Spraise for the sitcom’s authenticity can sound like damnation with faint praise – “authentic” comedy creates the impression of something worthwhile, an effort and not quite a mass laugh. But look closely at the last decade of British comedy and the overlap between ‘authentic’ and ‘very, very good’ becomes impossible to ignore. The best shows were strongly autobiographical: situations based on life experience rather than a convenient pun; characters and plot details are scrupulously, sometimes surprisingly, specific rather than blandly generic.

You can see it in This country (The Cotswold Sibling Duo plays the Cotswold Cousin Duo), Derry girls (based on the troubled teenage film by creator Lisa McGee), Dinner on Friday (inspired by author Robert Popper’s own eccentric Jewish family dynamics) and Stath Lets Flats (in which star Jamie Demetriou draws on his Greek Cypriot heritage). Let’s not even get started sad people.

Still, no modern comedy has felt as authentic as People just don’t do anything. A mockumentary about Brentford-based UK garage pirate radio station Kurupt FM, which began life as a YouTube series made by a group of friends involved in the scene, from a very accurate West London setting to a fixation on a particular musical, the subculture was based on lives and loves of its creators. The satire, born of deep familiarity and affection, was fascinatingly parallel to real life – the cast weren’t actually the characters they played, but they were, too (they’ve certainly made a lot of real music under their fictional monikers over the years). .

So it was no surprise to see this year’s flurry of activity from the team behind the show, which ended in 2018, pale in comparison. The Curse, an 80s crime film on Channel 4 featuring three-quarters of the main cast – Steve Stamp, Alan Mustafa and Hugo Chegwin – was quite entertaining, but rather self-indulgent. Peacock, a three-part BBC Three personal trainer (Mustafa) written by Stamp, was also quite entertaining, but rather wobbly and meandering. What’s important is that they were both tasteful and well-watched, but neither had the integrity of People Just Do Nothing.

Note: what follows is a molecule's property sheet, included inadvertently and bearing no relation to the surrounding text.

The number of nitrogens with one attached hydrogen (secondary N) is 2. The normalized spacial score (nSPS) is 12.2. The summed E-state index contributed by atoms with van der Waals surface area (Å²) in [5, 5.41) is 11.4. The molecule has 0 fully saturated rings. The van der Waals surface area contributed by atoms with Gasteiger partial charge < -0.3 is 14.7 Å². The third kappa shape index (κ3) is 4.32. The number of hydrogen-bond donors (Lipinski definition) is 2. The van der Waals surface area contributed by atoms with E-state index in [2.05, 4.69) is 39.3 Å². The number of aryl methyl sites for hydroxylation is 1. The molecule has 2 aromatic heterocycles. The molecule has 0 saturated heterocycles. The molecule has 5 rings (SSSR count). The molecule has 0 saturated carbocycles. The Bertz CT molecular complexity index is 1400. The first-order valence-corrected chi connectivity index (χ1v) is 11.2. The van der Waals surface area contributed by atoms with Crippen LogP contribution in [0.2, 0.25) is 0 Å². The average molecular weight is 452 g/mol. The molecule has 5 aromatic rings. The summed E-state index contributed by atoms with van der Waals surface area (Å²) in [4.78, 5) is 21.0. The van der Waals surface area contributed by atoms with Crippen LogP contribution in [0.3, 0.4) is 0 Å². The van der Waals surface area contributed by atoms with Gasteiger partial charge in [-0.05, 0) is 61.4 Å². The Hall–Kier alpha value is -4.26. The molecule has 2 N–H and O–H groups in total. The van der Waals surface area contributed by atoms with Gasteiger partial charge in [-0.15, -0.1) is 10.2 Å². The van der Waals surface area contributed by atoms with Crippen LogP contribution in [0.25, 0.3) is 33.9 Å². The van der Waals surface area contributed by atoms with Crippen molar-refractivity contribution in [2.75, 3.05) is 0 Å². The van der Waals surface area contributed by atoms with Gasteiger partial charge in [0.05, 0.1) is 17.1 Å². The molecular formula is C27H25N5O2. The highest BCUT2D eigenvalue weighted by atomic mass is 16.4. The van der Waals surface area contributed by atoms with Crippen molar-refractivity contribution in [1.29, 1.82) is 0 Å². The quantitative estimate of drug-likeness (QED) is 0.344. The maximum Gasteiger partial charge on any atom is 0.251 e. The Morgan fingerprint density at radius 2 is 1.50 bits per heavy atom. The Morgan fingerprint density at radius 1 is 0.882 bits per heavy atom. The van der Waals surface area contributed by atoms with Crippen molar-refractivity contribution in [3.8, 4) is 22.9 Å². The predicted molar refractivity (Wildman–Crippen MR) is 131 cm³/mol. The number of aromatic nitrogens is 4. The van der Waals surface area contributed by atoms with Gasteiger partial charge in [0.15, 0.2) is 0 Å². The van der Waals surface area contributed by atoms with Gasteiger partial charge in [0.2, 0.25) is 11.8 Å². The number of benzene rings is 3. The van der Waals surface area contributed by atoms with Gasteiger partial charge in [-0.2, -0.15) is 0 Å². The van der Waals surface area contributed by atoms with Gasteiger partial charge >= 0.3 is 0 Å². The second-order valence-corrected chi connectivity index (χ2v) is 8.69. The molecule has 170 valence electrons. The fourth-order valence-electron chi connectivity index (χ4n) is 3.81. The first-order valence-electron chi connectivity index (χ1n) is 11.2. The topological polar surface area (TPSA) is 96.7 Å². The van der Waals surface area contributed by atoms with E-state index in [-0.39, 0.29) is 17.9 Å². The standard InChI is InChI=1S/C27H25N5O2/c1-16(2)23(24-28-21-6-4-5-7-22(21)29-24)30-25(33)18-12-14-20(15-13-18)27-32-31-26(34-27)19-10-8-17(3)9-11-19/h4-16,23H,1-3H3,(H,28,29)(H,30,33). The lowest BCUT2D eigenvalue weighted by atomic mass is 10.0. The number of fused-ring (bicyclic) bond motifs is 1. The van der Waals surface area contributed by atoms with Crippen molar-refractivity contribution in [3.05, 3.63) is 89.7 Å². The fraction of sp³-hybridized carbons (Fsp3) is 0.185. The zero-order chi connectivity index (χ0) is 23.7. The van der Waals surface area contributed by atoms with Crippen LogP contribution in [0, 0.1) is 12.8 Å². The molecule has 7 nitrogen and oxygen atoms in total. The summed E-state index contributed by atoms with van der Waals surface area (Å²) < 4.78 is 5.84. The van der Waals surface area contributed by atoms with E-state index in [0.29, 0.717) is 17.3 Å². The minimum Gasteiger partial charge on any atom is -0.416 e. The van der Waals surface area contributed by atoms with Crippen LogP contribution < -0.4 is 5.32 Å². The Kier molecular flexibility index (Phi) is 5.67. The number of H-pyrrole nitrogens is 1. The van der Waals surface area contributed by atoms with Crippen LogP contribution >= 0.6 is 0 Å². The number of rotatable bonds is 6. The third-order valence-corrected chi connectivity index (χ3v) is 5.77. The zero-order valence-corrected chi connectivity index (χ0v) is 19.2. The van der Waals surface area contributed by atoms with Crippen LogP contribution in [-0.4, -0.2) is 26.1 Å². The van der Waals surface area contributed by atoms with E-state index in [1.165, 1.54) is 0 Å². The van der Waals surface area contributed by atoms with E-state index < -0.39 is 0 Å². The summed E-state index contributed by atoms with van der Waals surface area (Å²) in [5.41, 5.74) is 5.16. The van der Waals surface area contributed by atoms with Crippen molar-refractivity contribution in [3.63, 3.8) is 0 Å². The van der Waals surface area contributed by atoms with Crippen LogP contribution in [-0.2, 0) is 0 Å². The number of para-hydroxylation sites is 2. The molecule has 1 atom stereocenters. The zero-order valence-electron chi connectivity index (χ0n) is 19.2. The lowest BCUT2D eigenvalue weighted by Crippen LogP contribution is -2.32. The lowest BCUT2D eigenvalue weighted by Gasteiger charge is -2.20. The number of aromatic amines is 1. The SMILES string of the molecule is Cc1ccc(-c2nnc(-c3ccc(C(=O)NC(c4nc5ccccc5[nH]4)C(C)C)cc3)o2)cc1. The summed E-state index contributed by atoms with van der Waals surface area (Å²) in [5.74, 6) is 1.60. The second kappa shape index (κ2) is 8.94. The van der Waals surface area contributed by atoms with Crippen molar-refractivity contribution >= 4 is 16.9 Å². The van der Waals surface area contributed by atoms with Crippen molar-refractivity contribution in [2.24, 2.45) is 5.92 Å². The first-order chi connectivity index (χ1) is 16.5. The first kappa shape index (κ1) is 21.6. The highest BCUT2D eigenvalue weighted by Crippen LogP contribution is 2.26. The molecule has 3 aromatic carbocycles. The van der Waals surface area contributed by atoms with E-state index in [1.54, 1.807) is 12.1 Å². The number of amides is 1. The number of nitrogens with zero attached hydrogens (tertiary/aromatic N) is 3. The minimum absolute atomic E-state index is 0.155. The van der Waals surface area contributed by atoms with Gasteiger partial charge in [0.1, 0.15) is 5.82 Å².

Now, however, we have Sneakerhead – supposedly the most promising real of the three. Chegwin – good but dim DJ Beats from PJDN – stars as Russell, the newly promoted and highly ineffective manager of a crappy Peterborough sports shop. And actor/writer/musician/nephew of the deceased Keith Chegwin actually once worked at a crappy sporting goods store. Yet despite its close-to-home, contrived and stilted relevance, Sneakerhead is the complete opposite of the show that made Chegwin’s name.

Perhaps this has something to do with the fact, slightly confusingly, that Sneakerhead isn’t created by Chegwin, but by Gillian Roger Park, a Scottish comedy writer best known for her work on the Irish sitcom Young criminals. In any case, the features that make a great autobiographical comedy are sorely lacking here; Sneakerhead is a soft general style jamboree. There is no sense of the exact difficulties of sports retail, no sense of place or regionality. Maybe it’s deliberate – a portrait of an interchangeable middle English high street – but it’s more like a hastily drawn backdrop created to support a sitcom premise that feels like it was randomly pulled out of a hat, even if it wasn’t.

The characters don’t help. Russell is a gullible beta male whose defining quality is his inability to assert himself against a cabal of cartoon villains: a fiercely demanding but noncommittal girlfriend, an efficient but sociopathic boss, an efficient but sociopathic young colleague, and a pack of thieving, sneering teenagers. There is not enough individuality for the main character. The aforementioned cartoonish villains, meanwhile, feel like an exercise in talented actors fighting valiantly against horrible stereotypes. They will lose.

In fact, the entire cast works in socks. Russell’s colleagues who died were played by rapper and host Big Zu and internet comedy sensation Lucia Keskin. The latter brings her blunt obscenity to Amber sharply, but she’s the kind of space cadet that became a sitcom cliché in the 90s. Big Zu, meanwhile, infuses his easygoing charisma into Mulenga, a man without a single personality trait. Even Chegwin, who has never been the main engine behind PJDN’s comics, does a great job of trying to inject distinctive vocal rhythms and funky Beats delusion into the inevitably boring Russell. Characters are one-dimensional or dimensionless. The latter are at least less annoying.

Sneakerhead has acceptable jokes, delivered with dedication, and a fair amount of slapstick. The problem is that the show has nothing else going for it: the characters and storylines seem extremely generic and arbitrary, created solely to serve up a small amount of the right gags. It may be based on a true story, but in the age of sitcom authenticity, Sneakerhead proves that capturing the heady, highly specific sound of truth is a lot harder than it seems.

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